Sun, Dec. 08

UPDATE: Arizona's same-sex marriage ban unconstitutional

Attorney General Tom Horne explains Friday why he chose not to appeal a judge's order voiding Arizona's constitutional provision defining marriage as solely between one man and one woman.  (Capitol Media Services photo by Howard Fischer)

Attorney General Tom Horne explains Friday why he chose not to appeal a judge's order voiding Arizona's constitutional provision defining marriage as solely between one man and one woman.  (Capitol Media Services photo by Howard Fischer)

PHOENIX -- Gays are now legally marrying in Arizona.

The historic move came just moments after Attorney General Tom Horne said Friday he will not appeal a decision earlier that morning by U.S. District Court Judge John Sedwick declaring Arizona's ban on same-sex weddings unconstitutional and immediately ordering the state to "permanently cease enforcement of those provisions of Arizona law declared unconstitutional by this order.' That followed a similar ruling earlier this week by the 9th U.S. Circuit Court of Appeals voiding similar laws in Nevada and Idaho.

"The probability of the 9th Circuit reversing today's district court decision is zero,' Horne said at a hastily called press conference just hours after Sedwick's ruling. "The probability of the U.S. Supreme Court accepting review of the 9th Circuit decision is also zero.'

And Horne said while he believes the rulings are wrong, he is bound by rules which make it unethical -- and subject to discipline -- for an attorney to file legal papers solely for the purpose of delay. He said that would be the case were he to appeal, calling such a move "an exercise in futility.'

Potentially more significant, Horne directed the clerks of superior courts in the state's 15 counties to immediately start issuing marriage licenses to same-sex couples.

"The emails have gone out,' he told reporters, noting that even before he announced his decision there already were 10 couples waiting at the clerk's office for Maricopa County.

Horne said he personally disagrees with Sedwick's ruling. He cited the 2008 voter-approved state constitutional amendment defining marriage in Arizona as solely between one man and one woman.

"We fought a revolution against England on the understanding that we're smart enough to rule ourselves as a people and we didn't need a British aristocracy ruling over us,' he said.

"I believe we're still smart enough to rule over ourselves as a people,' Horne continued. "And this is an important decision and it's a policy decision that should be made by the people and not by the courts.'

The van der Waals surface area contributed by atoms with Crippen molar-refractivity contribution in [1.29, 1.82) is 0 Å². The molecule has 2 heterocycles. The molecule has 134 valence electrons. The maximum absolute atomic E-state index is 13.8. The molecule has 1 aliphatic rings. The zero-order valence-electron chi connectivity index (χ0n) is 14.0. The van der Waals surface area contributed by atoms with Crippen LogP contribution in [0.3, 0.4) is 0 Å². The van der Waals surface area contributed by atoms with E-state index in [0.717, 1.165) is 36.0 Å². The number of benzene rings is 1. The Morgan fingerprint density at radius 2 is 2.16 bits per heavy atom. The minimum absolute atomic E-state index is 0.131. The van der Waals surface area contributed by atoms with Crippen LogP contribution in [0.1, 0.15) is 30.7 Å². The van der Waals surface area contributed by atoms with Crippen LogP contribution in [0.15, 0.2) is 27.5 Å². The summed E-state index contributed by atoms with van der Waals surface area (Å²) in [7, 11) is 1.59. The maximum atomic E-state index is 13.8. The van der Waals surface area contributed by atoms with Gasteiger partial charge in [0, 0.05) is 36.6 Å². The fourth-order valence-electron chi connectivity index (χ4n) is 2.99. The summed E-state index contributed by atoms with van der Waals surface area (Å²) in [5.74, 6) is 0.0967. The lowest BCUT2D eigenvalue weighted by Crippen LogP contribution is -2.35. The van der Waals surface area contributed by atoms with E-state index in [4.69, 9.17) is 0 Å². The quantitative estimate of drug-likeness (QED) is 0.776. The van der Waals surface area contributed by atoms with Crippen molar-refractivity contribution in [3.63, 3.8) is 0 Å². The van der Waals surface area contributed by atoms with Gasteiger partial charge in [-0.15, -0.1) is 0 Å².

But Horne conceded that right of voters to set policy is not unlimited.

For example, he said Arizona voters could not legally deny marriage between people of different races or different religions. Horne said there are constitutional provisions prohibiting such discrimination.

"There's no provision in the Constitution protecting sexual orientation,' he said. "In my opinion, this would be a policy matter for the people to decide.'

Friday's order means more than gays living here can marry. It also requires Arizona to recognize same-sex weddings performed in other states.

"We're legal in Arizona, finally,' said the Rev. Debra Peevey who, with spouse Candy Cox went to Horne's press conference. Peevey, who in 1981 became the first openly gay person to be ordained by the Christian Church (Disciples of Christ), said the pair, who have been together 30 years, went to California in 2008 to get married when it became legal for same-sex couples to wed in that state.

Peevey, who works with Why Marriage Matters, said her organization was instrumental in arranging to have ministers of various faiths available at courthouses around the state so that gay couples could wed as soon as they got their licenses.

Gov. Jan Brewer, in a prepared statement, called Friday's ruling "not only disappointing but also deeply troubling that unelected federal judges can dictate the laws of individual states.' She said judges are creating rights "based on their own personal policy preferences.'